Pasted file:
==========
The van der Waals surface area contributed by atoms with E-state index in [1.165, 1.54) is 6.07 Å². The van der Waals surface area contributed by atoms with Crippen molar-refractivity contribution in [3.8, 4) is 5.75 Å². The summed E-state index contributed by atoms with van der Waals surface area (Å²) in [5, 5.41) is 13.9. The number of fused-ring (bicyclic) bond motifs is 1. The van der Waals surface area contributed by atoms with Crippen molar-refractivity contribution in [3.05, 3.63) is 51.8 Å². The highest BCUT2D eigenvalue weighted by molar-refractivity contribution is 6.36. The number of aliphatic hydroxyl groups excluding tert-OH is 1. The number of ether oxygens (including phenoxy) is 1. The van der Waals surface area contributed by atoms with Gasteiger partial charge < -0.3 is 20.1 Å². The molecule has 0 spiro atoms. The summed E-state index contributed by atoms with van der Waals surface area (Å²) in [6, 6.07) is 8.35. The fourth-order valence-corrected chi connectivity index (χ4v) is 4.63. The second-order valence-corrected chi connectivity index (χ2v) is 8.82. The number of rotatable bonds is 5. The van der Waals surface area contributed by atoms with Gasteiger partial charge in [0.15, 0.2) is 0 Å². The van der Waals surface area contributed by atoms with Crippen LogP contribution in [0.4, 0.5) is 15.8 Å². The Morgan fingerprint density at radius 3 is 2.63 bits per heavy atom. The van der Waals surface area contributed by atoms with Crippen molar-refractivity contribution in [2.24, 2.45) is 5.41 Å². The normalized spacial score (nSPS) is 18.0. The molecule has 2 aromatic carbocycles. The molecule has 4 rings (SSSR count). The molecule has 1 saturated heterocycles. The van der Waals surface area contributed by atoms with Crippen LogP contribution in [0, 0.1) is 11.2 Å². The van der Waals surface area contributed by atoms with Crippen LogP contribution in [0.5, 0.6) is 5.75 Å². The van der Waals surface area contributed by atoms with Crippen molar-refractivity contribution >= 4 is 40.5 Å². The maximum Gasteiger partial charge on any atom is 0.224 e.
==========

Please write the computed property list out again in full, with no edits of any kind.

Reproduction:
The van der Waals surface area contributed by atoms with E-state index in [1.165, 1.54) is 6.07 Å². The van der Waals surface area contributed by atoms with Crippen molar-refractivity contribution in [3.8, 4) is 5.75 Å². The summed E-state index contributed by atoms with van der Waals surface area (Å²) in [5, 5.41) is 13.9. The number of fused-ring (bicyclic) bond motifs is 1. The van der Waals surface area contributed by atoms with Crippen molar-refractivity contribution in [3.05, 3.63) is 51.8 Å². The highest BCUT2D eigenvalue weighted by molar-refractivity contribution is 6.36. The number of aliphatic hydroxyl groups excluding tert-OH is 1. The number of ether oxygens (including phenoxy) is 1. The van der Waals surface area contributed by atoms with Gasteiger partial charge < -0.3 is 20.1 Å². The molecule has 0 spiro atoms. The summed E-state index contributed by atoms with van der Waals surface area (Å²) in [6, 6.07) is 8.35. The fourth-order valence-corrected chi connectivity index (χ4v) is 4.63. The second-order valence-corrected chi connectivity index (χ2v) is 8.82. The number of rotatable bonds is 5. The van der Waals surface area contributed by atoms with Gasteiger partial charge in [0.15, 0.2) is 0 Å². The van der Waals surface area contributed by atoms with Crippen LogP contribution in [0.4, 0.5) is 15.8 Å². The Morgan fingerprint density at radius 3 is 2.63 bits per heavy atom. The van der Waals surface area contributed by atoms with Crippen molar-refractivity contribution in [2.24, 2.45) is 5.41 Å². The normalized spacial score (nSPS) is 18.0. The molecule has 2 aromatic carbocycles. The molecule has 4 rings (SSSR count). The molecule has 1 saturated heterocycles. The van der Waals surface area contributed by atoms with Crippen LogP contribution in [0, 0.1) is 11.2 Å². The van der Waals surface area contributed by atoms with Crippen LogP contribution in [0.5, 0.6) is 5.75 Å². The van der Waals surface area contributed by atoms with Crippen molar-refractivity contribution >= 4 is 40.5 Å². The maximum Gasteiger partial charge on any atom is 0.224 e.